Award Date

May 2023

Degree Type


Degree Name

Doctor of Philosophy (PhD)


Educational Psychology, Leadership, and Higher Education

First Committee Member

Lisa Bendixen

Second Committee Member

Steven McCafferty

Third Committee Member

Vanessa Vongkulluksn

Fourth Committee Member

Tracy Spies

Number of Pages



University-level language and second-language classrooms typically use general rules of thumb to teach grammar without considering its conceptual aspects and cultural origins. These general rules of thumb are normally taught using a communicative approach to language teaching which typically places little emphasis on immediate corrective feedback and learner development. Most assessments are static in nature and focus on right and wrong answers rather than their origins (i.e., learner development and microgenesis). The lack of corrective feedback and lack of considering affective factors have the potential to negatively influence language acquisition in terms of motivation and self-efficacy. In addition, foreign language instructors typically do not assess learners’ level of language awareness in their native language and how it could negatively impact learning the target language (i.e., L2) at the beginner level. The native language (i.e., L1) is usually not considered as a tool to mediate concept development in the L2, even though research indicates it is a learner’s greatest mediation tool. However, if the L1 is not properly assessed for gaps in knowledge then it could have the reverse effects and result in negative transfer to the target language. Therefore, this study sought to understand how visual diagrams grounded in STI and CBI principles could evaluate native English speakers’ level of language awareness of tense and aspect. Consequently, the study aimed to evaluate how bringing the L1 tense and aspect system back into focus impacts L2 concept development in Italian (i.e., tense and aspect) and how acquisition of tense and aspect in Italian was impacted if taught sequentially. The findings in this study show that the L1 can be instrumental in L2 concept acquisition and development at the beginner level and increase motivation and self-efficacy. The study also transformed the participants’ perspective on grammar as essential to creating meaning that highly impacts communication and was not just an academic activity. Lastly, concept-based instruction pedagogical materials were found to be effective when teaching the L2 tense and aspect system through the lens of the L1 system.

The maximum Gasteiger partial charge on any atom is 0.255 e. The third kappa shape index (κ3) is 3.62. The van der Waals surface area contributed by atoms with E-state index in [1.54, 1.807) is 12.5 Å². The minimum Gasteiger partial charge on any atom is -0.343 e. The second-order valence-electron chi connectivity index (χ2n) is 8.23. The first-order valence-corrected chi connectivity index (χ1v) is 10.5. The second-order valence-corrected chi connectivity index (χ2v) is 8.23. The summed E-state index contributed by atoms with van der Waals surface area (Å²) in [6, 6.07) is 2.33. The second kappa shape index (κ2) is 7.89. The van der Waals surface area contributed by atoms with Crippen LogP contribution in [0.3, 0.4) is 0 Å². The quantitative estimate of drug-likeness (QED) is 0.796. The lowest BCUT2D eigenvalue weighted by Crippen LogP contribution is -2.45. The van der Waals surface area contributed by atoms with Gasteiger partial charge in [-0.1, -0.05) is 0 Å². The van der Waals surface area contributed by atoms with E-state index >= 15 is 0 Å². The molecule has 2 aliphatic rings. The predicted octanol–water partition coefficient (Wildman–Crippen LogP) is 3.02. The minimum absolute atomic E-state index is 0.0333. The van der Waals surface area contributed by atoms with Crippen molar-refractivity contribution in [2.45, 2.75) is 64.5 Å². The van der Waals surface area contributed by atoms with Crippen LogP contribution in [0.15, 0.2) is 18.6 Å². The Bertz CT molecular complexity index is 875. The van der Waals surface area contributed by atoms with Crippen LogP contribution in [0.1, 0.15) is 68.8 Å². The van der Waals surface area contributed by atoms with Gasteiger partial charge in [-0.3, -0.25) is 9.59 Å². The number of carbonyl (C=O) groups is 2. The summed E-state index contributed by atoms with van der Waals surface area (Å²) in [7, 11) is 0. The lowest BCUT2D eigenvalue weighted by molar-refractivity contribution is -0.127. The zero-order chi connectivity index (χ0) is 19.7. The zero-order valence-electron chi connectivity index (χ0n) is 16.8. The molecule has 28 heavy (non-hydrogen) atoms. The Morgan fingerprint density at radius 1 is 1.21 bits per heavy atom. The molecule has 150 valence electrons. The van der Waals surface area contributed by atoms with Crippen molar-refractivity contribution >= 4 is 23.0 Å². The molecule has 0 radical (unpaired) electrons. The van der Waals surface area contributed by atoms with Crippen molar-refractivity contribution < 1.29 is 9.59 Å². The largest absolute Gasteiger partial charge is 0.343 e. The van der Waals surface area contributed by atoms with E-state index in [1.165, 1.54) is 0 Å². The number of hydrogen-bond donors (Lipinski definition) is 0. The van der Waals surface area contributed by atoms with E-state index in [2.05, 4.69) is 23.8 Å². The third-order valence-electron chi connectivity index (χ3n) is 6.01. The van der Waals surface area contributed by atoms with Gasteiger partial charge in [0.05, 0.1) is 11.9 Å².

English; Italian; L1; Language; STI; ZPD


Educational Psychology | Italian Language and Literature | Language Description and Documentation | Linguistics | Other Languages, Societies, and Cultures

Degree Grantor

University of Nevada, Las Vegas




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